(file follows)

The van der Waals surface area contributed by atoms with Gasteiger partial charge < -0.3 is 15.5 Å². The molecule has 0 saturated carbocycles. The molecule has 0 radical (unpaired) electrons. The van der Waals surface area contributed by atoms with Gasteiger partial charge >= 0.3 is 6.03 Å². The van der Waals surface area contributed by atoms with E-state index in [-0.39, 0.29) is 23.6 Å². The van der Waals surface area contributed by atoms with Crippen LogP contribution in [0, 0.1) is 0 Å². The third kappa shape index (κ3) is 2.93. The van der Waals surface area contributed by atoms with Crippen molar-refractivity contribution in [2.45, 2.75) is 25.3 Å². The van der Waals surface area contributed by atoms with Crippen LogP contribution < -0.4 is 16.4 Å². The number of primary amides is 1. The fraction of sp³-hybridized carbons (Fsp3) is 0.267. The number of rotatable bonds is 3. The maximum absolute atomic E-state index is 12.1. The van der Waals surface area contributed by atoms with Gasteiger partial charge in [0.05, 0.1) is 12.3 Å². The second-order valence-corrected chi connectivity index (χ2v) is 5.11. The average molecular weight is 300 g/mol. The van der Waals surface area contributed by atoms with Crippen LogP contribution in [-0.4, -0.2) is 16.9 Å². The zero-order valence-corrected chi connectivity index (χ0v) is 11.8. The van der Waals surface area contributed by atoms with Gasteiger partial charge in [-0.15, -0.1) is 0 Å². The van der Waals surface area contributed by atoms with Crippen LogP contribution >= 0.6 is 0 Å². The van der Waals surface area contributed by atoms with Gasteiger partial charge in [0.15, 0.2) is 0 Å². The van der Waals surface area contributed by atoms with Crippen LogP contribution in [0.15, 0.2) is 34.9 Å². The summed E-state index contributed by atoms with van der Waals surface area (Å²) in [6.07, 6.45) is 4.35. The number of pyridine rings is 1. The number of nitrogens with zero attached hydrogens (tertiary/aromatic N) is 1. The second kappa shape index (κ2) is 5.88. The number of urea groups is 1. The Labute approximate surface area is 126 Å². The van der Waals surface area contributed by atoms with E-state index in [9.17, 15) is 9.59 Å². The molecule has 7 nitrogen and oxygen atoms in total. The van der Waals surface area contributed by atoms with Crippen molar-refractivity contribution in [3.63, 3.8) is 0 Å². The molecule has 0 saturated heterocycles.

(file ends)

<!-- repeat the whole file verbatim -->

The van der Waals surface area contributed by atoms with Gasteiger partial charge < -0.3 is 15.5 Å². The molecule has 0 saturated carbocycles. The molecule has 0 radical (unpaired) electrons. The van der Waals surface area contributed by atoms with Gasteiger partial charge >= 0.3 is 6.03 Å². The van der Waals surface area contributed by atoms with E-state index in [-0.39, 0.29) is 23.6 Å². The van der Waals surface area contributed by atoms with Crippen LogP contribution in [0, 0.1) is 0 Å². The third kappa shape index (κ3) is 2.93. The van der Waals surface area contributed by atoms with Crippen molar-refractivity contribution in [2.45, 2.75) is 25.3 Å². The van der Waals surface area contributed by atoms with Crippen LogP contribution < -0.4 is 16.4 Å². The number of primary amides is 1. The fraction of sp³-hybridized carbons (Fsp3) is 0.267. The number of rotatable bonds is 3. The maximum absolute atomic E-state index is 12.1. The van der Waals surface area contributed by atoms with Gasteiger partial charge in [0.05, 0.1) is 12.3 Å². The second-order valence-corrected chi connectivity index (χ2v) is 5.11. The average molecular weight is 300 g/mol. The van der Waals surface area contributed by atoms with Crippen LogP contribution in [-0.4, -0.2) is 16.9 Å². The zero-order valence-corrected chi connectivity index (χ0v) is 11.8. The van der Waals surface area contributed by atoms with Gasteiger partial charge in [-0.15, -0.1) is 0 Å². The van der Waals surface area contributed by atoms with Crippen LogP contribution >= 0.6 is 0 Å². The van der Waals surface area contributed by atoms with Gasteiger partial charge in [0.15, 0.2) is 0 Å². The van der Waals surface area contributed by atoms with Crippen LogP contribution in [0.15, 0.2) is 34.9 Å². The summed E-state index contributed by atoms with van der Waals surface area (Å²) in [6.07, 6.45) is 4.35. The number of pyridine rings is 1. The number of nitrogens with zero attached hydrogens (tertiary/aromatic N) is 1. The second kappa shape index (κ2) is 5.88. The number of urea groups is 1. The Labute approximate surface area is 126 Å². The van der Waals surface area contributed by atoms with E-state index in [9.17, 15) is 9.59 Å². The molecule has 7 nitrogen and oxygen atoms in total. The van der Waals surface area contributed by atoms with Crippen molar-refractivity contribution in [3.63, 3.8) is 0 Å². The molecule has 0 saturated heterocycles.